The BEA just released its latest figures on personal income and spending in the US:
Personal income decreased $238.6 billion, or 2.3 percent, and disposable personal income (DPI) decreased $241.4 billion, or 2.6 percent, in January, according to the Bureau of Economic Analysis. Personal consumption expenditures (PCE) decreased $3.9 billion, or less than 0.1 percent.
…The 2.3 percent decrease in January personal income mainly reflected the effect of the payment of a special dividend by the Microsoft Corporation, which had boosted personal income in December. Excluding this special factor and others, which are discussed more fully below, personal income increased $52.3 billion, or 0.5 percent, in January, after increasing $62.6 billion, or 0.6 percent in December.
Note that the personal savings rate continues to hover around 1% of disposable income. Thus the average worker with a salary of $75,000 per year (which would probably yield disposible income of about $50,000 per year) is currently only saving about $40 per month. By the way, that $40 saved per month includes net debt repayments, since it makes no analytical difference whether the $40 is put into a bank account or used to pay down the principal balance on a loan — both actions increase the individual’s net asset position by $40.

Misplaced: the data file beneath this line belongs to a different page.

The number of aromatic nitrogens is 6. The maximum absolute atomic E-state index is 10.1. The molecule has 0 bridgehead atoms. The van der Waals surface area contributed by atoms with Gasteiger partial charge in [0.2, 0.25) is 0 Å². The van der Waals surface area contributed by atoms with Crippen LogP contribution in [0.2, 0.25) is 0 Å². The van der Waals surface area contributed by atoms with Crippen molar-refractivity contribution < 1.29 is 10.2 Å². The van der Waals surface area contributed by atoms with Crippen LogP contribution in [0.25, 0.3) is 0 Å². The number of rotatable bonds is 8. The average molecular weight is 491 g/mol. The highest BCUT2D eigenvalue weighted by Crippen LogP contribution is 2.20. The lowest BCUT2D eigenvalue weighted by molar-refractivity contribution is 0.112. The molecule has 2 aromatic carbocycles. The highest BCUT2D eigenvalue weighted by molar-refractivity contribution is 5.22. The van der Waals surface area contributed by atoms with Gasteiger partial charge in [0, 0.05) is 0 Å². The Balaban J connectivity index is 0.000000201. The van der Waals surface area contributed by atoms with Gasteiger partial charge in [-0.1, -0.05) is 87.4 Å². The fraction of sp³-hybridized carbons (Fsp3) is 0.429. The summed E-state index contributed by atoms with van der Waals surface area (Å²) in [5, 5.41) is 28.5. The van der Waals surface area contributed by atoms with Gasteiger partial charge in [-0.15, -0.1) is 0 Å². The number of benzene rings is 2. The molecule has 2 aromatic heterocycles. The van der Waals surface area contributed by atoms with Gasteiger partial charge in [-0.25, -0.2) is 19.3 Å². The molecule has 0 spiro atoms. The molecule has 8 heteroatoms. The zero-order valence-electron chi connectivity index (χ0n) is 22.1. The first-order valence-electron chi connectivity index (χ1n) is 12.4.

One need look no further to explain the bulk of the US’s current account deficit.